Wednesday, 30 June 2010

Being Bipolar Part VII–Road to Recovery(Wellness)

This part of my blog has been a long time coming. Probably because I have not been well. Now I have sorted my meds, I feel able to tackle the subject.

I added wellness to the heading because some people, including me, think that recovery implies that you are cured. That is not true in Bipolar Disorder and other life long mental illnesses. I think wellness is a much better goal.

What does wellness mean to me? I guess it means being able to carry on reasonably meaningful life despite having a mental illness. It is one thing to be able to do it. It is another thing to actually do meaningful things. I find myself able to do stuff most of the time. I have isolated myself so much that I don’t actually do it. Until I get over this inability to do things, I think my wellness has a good way to go. Staying home all the time is not most people’s idea of wellness. Feeling able is just the start.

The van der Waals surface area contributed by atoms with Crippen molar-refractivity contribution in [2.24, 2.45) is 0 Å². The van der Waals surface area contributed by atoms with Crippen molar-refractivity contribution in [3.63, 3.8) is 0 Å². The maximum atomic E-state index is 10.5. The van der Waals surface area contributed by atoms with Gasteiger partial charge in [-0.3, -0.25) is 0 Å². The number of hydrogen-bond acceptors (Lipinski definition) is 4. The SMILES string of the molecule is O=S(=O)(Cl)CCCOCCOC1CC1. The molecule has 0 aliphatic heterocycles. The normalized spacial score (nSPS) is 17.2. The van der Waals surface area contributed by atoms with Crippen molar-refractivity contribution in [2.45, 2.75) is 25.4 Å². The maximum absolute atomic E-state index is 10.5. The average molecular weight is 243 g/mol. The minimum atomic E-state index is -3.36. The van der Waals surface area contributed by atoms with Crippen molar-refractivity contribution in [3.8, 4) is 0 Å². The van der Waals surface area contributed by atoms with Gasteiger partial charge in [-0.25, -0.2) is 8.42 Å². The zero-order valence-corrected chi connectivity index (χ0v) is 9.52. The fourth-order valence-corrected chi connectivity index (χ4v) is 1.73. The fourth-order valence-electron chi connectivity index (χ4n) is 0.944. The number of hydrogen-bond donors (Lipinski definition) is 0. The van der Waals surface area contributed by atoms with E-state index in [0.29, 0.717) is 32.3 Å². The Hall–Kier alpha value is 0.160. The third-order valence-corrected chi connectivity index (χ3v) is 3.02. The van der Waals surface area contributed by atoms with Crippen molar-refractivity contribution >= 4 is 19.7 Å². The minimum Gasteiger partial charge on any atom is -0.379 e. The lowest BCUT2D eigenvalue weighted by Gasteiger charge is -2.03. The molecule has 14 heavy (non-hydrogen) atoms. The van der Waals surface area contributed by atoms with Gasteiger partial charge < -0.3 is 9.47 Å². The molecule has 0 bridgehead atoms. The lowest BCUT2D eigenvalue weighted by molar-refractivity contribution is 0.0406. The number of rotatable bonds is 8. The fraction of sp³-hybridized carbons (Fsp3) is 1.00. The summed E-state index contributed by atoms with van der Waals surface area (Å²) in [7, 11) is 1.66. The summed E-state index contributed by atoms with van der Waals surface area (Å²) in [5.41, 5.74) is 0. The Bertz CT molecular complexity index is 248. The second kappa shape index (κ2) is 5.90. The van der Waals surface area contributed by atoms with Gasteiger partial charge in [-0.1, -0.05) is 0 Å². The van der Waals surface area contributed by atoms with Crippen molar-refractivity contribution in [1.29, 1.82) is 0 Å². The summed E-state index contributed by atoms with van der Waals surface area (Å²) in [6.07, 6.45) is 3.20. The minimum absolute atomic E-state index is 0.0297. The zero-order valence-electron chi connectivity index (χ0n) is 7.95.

I have lost the desire and maybe the ability to socialize. I would like to have good friends, the sort of people that you meet for coffee, go for a walk with, or maybe even play golf with. I feel like I am out of circulation, separate to the real world. I hear people talk about their lives and wonder why my life is no longer like that.

Wellness must come in various stages. Being happy with your meds regime and good coping skills are only the first step. I feel like I have achieved the first step and then become stuck, Where I should see a bright future, I just see a void. This makes me worry and threatens the wellbeing I have achieved. I have always had a lot of hope. This is threatened when I realize I am stuck.

I need to do things but I really have no idea what they are. I am not ready for senior clubs, playing bingo and dominoes. I don’t feel comfortable any more in resource cafes or drop-in centers. I am a baby boomer. Most of my fellow boomers are still working and have real lives. I can’t relate to most others of my age group. I don’t have much in common.

I guess my true wellness relies on me solving this problem. I need to build or rebuild some sort of life. “I used to have a life” doesn’t really help. I wrote about my story in an autobiography. I now need to write the next chapter, which seemed likely when I finished the book. I can’t have such a good life as before but I should be able to find something meaningful and satisfying.

Wellness is the ability to have a meaningful life without working. Retired people seem to manage it, but they usually have made good provisions for retirement. I call myself retired but that is a euphemism for losing the ability to get a job.